Richard Brody

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For 273 reviews, this critic has graded:
  • 55% higher than the average critic
  • 2% same as the average critic
  • 43% lower than the average critic
On average, this critic grades 9.9 points higher than other critics. (0-100 point scale)

Richard Brody's Scores

  • Movies
  • TV
Average review score: 74
Highest review score: 100 Minding the Gap
Lowest review score: 10 Zack Snyder's Justice League
Score distribution:
  1. Negative: 13 out of 273
273 movie reviews
    • 83 Metascore
    • 90 Richard Brody
    In its depiction of Guruji’s mastery, The Disciple conjures the wonders and the mysteries of a life that is itself a work of art.
    • 90 Metascore
    • 100 Richard Brody
    Her rhapsodic tribute to the teeming artistic apprenticeship that Paris soon offered her isn’t solely a vision of beauty: she also observed, and unsparingly recalls, the political and social ugliness with which she was confronted during her time there.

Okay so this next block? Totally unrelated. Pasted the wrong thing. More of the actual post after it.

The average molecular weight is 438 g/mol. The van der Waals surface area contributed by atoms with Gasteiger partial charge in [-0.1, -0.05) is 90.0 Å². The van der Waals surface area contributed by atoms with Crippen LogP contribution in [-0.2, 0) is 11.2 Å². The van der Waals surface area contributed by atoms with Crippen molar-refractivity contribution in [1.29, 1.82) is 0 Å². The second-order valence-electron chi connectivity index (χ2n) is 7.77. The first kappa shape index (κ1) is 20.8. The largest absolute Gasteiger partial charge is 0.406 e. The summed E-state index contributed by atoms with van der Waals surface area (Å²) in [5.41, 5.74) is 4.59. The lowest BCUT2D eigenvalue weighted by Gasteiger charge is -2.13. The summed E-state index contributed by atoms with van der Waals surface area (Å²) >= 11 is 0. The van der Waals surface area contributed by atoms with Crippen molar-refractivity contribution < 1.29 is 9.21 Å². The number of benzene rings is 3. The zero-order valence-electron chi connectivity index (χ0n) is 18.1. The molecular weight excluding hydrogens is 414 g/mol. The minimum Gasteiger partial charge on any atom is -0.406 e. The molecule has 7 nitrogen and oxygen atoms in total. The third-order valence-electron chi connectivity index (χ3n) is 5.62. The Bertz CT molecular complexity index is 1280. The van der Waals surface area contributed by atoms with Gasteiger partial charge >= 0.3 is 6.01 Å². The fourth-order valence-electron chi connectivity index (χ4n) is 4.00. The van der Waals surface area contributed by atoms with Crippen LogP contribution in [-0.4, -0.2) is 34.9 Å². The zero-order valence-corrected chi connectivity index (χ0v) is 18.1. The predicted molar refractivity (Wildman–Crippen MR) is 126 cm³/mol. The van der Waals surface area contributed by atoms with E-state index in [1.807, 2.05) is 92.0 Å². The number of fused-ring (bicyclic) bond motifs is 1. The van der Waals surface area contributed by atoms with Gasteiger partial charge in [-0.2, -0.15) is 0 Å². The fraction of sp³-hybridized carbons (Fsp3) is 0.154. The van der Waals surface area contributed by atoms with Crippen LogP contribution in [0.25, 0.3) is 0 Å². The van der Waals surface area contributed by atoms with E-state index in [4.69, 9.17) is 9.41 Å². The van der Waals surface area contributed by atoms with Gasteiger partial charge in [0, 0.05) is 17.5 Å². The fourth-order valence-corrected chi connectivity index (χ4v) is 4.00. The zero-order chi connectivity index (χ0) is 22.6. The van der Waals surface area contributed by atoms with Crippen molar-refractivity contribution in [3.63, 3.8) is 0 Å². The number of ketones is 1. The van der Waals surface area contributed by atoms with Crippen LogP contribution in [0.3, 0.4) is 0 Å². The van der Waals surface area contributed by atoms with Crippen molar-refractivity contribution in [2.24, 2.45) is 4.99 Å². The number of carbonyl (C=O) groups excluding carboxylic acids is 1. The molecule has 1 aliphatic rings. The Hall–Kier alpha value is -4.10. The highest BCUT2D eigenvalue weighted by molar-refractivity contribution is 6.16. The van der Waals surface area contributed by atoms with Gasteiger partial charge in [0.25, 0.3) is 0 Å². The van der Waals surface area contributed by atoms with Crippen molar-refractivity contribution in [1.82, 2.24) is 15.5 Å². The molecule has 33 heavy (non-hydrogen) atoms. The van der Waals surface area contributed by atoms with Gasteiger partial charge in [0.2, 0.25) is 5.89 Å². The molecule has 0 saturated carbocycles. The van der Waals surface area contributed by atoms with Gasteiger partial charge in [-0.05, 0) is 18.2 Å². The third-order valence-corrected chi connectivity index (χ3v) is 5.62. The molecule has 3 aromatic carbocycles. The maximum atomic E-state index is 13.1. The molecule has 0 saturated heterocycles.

• 59 Metascore
    • 30 Richard Brody
    The film is garishly overloaded with splices and grafts from other movies, other genres, and other premises, including a mythical setting and an evil corporation. The result is a distracting jumble that reduces the stakes of the movie’s mighty showdown nearly to a vanishing point, and turns the title titans and their other colossal cohorts into the incredible shrinking monsters.
    • 63 Metascore
    • 40 Richard Brody
    As in life, intelligence in movies isn’t one-dimensional; it may be woefully lacking from one aspect of a film but shiningly present in another. Although the fight scenes in Nobody offer clever touches, they are nonetheless too stiffly convention-bound to give the movie energy.
    • 54 Metascore
    • 10 Richard Brody
    It is a grind, it is a slog, it is a bore—it’s a mental toothache of a movie, whose ending grants not so much resolution as relief.
    • 90 Metascore
    • 80 Richard Brody
    The director Chris McKim incisively intertwines a generous batch of audio interviews with Wojnarowicz’s friends, family, and associates; a rich set of archival footage to conjure his time and place; and vigorous effects to evoke his inner world.
    • 52 Metascore